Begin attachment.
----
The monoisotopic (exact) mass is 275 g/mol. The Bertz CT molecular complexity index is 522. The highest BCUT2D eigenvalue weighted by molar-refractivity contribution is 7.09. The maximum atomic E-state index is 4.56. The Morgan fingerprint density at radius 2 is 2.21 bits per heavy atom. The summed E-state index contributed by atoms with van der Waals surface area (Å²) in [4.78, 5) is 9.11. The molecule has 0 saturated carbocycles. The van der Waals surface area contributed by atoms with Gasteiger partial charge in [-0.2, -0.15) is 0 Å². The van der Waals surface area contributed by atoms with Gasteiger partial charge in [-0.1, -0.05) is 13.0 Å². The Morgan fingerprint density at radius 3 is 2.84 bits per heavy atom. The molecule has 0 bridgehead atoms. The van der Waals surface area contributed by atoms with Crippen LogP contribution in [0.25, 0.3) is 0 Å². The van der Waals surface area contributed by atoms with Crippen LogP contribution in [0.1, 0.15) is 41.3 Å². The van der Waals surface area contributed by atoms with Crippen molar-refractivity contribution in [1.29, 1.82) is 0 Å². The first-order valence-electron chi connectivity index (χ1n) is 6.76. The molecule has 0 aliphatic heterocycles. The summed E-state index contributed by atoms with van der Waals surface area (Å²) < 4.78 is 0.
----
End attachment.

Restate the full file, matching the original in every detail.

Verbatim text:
The monoisotopic (exact) mass is 275 g/mol. The Bertz CT molecular complexity index is 522. The highest BCUT2D eigenvalue weighted by molar-refractivity contribution is 7.09. The maximum atomic E-state index is 4.56. The Morgan fingerprint density at radius 2 is 2.21 bits per heavy atom. The summed E-state index contributed by atoms with van der Waals surface area (Å²) in [4.78, 5) is 9.11. The molecule has 0 saturated carbocycles. The van der Waals surface area contributed by atoms with Gasteiger partial charge in [-0.2, -0.15) is 0 Å². The van der Waals surface area contributed by atoms with Gasteiger partial charge in [-0.1, -0.05) is 13.0 Å². The Morgan fingerprint density at radius 3 is 2.84 bits per heavy atom. The molecule has 0 bridgehead atoms. The van der Waals surface area contributed by atoms with Crippen LogP contribution in [0.25, 0.3) is 0 Å². The van der Waals surface area contributed by atoms with Crippen LogP contribution in [0.1, 0.15) is 41.3 Å². The van der Waals surface area contributed by atoms with Crippen molar-refractivity contribution in [1.29, 1.82) is 0 Å². The first-order valence-electron chi connectivity index (χ1n) is 6.76. The molecule has 0 aliphatic heterocycles. The summed E-state index contributed by atoms with van der Waals surface area (Å²) < 4.78 is 0.